Sub-Saharan African Scores Lowly on Corruption Score: TI
While Kenya has recorded a marginal increase in the fight against corruption, the major result is that few countries have fallen on the corruption index.
According to a report by Transparency International published today, Kenya is this year at position 28, up one position from last year.
It is also ranked at position 137 by the same TI’s Corruption Index (CPI).
This was the same as Kenya’s Eastern African counterpart, Uganda, which also scored position 28, and ranked 137 on the index.
The Kenyan context with regard to corruption has not been easy to fight. This is because some government officials, such as the governor of Nairobi have been implicated in it. Last December, for instance, Mr Gideon Mbuvi, was released from custody after having been detained for five days, following formal accusation of gaining $ 3.5 million, through illegal procurement and payment schemes.
But there have been other public officials working with other government agencies, such as the National Land Commission and Kenya Railways Corporation, which have been accused of stealing from state.
Other countries in the Eastern African region such as Burundi also scored an increase of 19, up from 17.
“Compared with its other competitors such as the Western part of Europe and the European Union (E.U.) bloc, which recorded the highest average score of 66 over 100, Sub-Saharan Africa (S.S.A), had the lowest score in the whole continent of an average of 32 over 100,” states the TI report.
” Stopping corruption in the continent has not only to do with involving citizens in the decisiopn-making process but also with tackling the relationship between business and politics,” says Ms Patricia Moreira, the Managing Director of TI.
Countries like Seychelles which scored the highest mark in the SSA region of 66 out of 100, ironically, are prone to challenges with International Business Companies (IBC’s) that require compliance with tax laws in the country, have struggled with corruption, states the 2019 CPI report.
Earlier this January this year, the Secretary of State for Finance, Trade and Investment in Seychelles, Mr Patrick Payet, will table an anti-laundering bill next month, so as to allow the Registrar General of companies to be able to spot companies dealing with the vice.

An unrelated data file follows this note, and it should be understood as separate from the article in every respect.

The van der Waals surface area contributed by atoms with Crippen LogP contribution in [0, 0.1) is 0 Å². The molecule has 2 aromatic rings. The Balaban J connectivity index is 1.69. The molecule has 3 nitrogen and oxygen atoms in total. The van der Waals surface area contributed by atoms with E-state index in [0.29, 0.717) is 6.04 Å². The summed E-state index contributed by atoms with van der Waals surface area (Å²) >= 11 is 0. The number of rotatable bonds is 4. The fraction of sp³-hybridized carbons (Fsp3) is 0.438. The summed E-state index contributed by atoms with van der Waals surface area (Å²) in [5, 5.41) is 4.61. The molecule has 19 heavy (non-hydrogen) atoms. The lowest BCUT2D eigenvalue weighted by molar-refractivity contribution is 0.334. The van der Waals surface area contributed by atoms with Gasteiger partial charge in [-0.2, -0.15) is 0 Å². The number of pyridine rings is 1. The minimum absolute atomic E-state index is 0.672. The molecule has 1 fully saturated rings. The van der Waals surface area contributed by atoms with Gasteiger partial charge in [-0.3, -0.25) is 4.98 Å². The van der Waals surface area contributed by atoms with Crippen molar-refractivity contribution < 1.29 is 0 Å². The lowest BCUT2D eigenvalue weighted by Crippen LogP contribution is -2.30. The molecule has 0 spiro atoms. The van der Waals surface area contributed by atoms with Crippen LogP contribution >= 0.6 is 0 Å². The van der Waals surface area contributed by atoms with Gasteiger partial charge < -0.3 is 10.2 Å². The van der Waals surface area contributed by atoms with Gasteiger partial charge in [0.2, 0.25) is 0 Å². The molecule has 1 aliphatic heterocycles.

The Seychelles, a group of 13 islands found after East Africa on the Indian Ocean, has already been accused by France of not providing adequate information about taxes of IBCs, thus resorting to blacklisting it. Inclusive of this list is 12 other countries that France has blacklisted, such as the Bahamas, Panama and Trinidad and Tobago and Oman.
“ Another country that scored highly on the CPI is Angola with a mark of 27, up from 19 that was the case in 2018,” states the report.
Anola which has been in the headlines to the “ Luanda Leaks”, a set of over 700,000 documents, such as e-mails, contracts, and accounts, which have been leaked by the Platform to Protect Whistleblowers in Africa, regarding the businesses owned by Africa’s richest woman as ranked by Forbes magazine and daugher of the country’s former President, Jose Eduardo dos Santos, Isabella.
“ She has been accused of forgery of documents, money laundering as well as embezzlement of funds,” said the Prosecutor General of Angola, Helder Pitra Gros, yesterday, as cited in a news conference by RFI.
The Platform to Protect Whistleblowers in Africa uncovered how Isabella dos Santos and her husband, Sindika Dokolo, have ownership in more than 400 companies in a variety of sectors such as the media in multiple countries.
Another culprit is Madagascar, which dropped by one score to rank at position 24 this year, down from 25 last year. The election which has resulted in the election of Andry Rajoelina, was accused of Russian interference through bribing of students and candidates to interfere with the poll.